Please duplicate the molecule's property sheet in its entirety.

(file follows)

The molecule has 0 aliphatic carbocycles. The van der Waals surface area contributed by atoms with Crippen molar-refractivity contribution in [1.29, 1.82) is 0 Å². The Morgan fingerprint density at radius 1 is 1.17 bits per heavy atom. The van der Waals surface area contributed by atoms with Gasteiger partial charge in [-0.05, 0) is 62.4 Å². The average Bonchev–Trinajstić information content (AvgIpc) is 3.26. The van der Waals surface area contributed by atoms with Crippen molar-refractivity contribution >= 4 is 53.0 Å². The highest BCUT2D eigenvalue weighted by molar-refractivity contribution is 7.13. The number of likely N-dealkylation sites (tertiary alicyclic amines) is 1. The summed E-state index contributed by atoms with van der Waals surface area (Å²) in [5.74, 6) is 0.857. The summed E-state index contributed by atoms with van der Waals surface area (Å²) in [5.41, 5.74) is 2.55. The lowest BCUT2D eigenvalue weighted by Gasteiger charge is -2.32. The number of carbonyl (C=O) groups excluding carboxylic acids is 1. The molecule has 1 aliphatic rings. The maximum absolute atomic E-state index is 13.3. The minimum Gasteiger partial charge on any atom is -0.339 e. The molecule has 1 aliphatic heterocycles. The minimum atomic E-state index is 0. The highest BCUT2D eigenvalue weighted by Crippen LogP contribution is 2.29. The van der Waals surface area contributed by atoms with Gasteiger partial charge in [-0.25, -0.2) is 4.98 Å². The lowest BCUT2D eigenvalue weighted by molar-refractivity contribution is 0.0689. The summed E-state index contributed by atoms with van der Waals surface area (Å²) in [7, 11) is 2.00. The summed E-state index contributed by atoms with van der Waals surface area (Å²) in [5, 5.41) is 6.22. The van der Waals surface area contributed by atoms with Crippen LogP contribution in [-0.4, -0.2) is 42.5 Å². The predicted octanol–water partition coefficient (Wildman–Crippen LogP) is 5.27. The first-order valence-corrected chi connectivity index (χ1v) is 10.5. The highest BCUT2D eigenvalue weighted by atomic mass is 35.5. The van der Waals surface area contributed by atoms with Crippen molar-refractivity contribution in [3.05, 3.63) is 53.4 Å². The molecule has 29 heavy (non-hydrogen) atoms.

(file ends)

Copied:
The molecule has 0 aliphatic carbocycles. The van der Waals surface area contributed by atoms with Crippen molar-refractivity contribution in [1.29, 1.82) is 0 Å². The Morgan fingerprint density at radius 1 is 1.17 bits per heavy atom. The van der Waals surface area contributed by atoms with Gasteiger partial charge in [-0.05, 0) is 62.4 Å². The average Bonchev–Trinajstić information content (AvgIpc) is 3.26. The van der Waals surface area contributed by atoms with Crippen molar-refractivity contribution >= 4 is 53.0 Å². The highest BCUT2D eigenvalue weighted by molar-refractivity contribution is 7.13. The number of likely N-dealkylation sites (tertiary alicyclic amines) is 1. The summed E-state index contributed by atoms with van der Waals surface area (Å²) in [5.74, 6) is 0.857. The summed E-state index contributed by atoms with van der Waals surface area (Å²) in [5.41, 5.74) is 2.55. The lowest BCUT2D eigenvalue weighted by Gasteiger charge is -2.32. The number of carbonyl (C=O) groups excluding carboxylic acids is 1. The molecule has 1 aliphatic rings. The maximum absolute atomic E-state index is 13.3. The minimum Gasteiger partial charge on any atom is -0.339 e. The molecule has 1 aliphatic heterocycles. The minimum atomic E-state index is 0. The highest BCUT2D eigenvalue weighted by Crippen LogP contribution is 2.29. The van der Waals surface area contributed by atoms with Gasteiger partial charge in [-0.25, -0.2) is 4.98 Å². The lowest BCUT2D eigenvalue weighted by molar-refractivity contribution is 0.0689. The summed E-state index contributed by atoms with van der Waals surface area (Å²) in [7, 11) is 2.00. The summed E-state index contributed by atoms with van der Waals surface area (Å²) in [5, 5.41) is 6.22. The van der Waals surface area contributed by atoms with Crippen LogP contribution in [-0.4, -0.2) is 42.5 Å². The predicted octanol–water partition coefficient (Wildman–Crippen LogP) is 5.27. The first-order valence-corrected chi connectivity index (χ1v) is 10.5. The highest BCUT2D eigenvalue weighted by atomic mass is 35.5. The van der Waals surface area contributed by atoms with Crippen molar-refractivity contribution in [3.05, 3.63) is 53.4 Å². The molecule has 29 heavy (non-hydrogen) atoms.